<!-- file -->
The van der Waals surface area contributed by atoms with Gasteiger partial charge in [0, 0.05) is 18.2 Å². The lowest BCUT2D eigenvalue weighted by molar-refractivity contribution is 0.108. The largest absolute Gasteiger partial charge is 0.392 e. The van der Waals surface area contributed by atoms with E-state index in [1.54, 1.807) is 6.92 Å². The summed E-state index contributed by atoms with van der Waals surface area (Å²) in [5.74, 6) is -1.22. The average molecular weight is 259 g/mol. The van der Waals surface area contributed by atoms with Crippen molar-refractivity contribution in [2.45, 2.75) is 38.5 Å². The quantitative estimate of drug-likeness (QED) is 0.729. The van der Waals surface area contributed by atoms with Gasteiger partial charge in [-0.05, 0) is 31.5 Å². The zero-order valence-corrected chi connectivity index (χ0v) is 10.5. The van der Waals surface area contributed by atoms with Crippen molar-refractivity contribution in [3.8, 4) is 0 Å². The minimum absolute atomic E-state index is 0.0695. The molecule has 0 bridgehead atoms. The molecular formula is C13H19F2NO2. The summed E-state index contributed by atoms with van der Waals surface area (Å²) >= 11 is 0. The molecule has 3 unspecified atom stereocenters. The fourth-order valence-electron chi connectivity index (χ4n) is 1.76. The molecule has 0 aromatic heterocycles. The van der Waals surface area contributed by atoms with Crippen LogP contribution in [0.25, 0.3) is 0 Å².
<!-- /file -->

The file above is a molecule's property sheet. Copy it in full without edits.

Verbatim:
The van der Waals surface area contributed by atoms with Gasteiger partial charge in [0, 0.05) is 18.2 Å². The lowest BCUT2D eigenvalue weighted by molar-refractivity contribution is 0.108. The largest absolute Gasteiger partial charge is 0.392 e. The van der Waals surface area contributed by atoms with E-state index in [1.54, 1.807) is 6.92 Å². The summed E-state index contributed by atoms with van der Waals surface area (Å²) in [5.74, 6) is -1.22. The average molecular weight is 259 g/mol. The van der Waals surface area contributed by atoms with Crippen molar-refractivity contribution in [2.45, 2.75) is 38.5 Å². The quantitative estimate of drug-likeness (QED) is 0.729. The van der Waals surface area contributed by atoms with Gasteiger partial charge in [-0.05, 0) is 31.5 Å². The zero-order valence-corrected chi connectivity index (χ0v) is 10.5. The van der Waals surface area contributed by atoms with Crippen molar-refractivity contribution in [3.8, 4) is 0 Å². The minimum absolute atomic E-state index is 0.0695. The molecule has 0 bridgehead atoms. The molecular formula is C13H19F2NO2. The summed E-state index contributed by atoms with van der Waals surface area (Å²) >= 11 is 0. The molecule has 3 unspecified atom stereocenters. The fourth-order valence-electron chi connectivity index (χ4n) is 1.76. The molecule has 0 aromatic heterocycles. The van der Waals surface area contributed by atoms with Crippen LogP contribution in [0.25, 0.3) is 0 Å².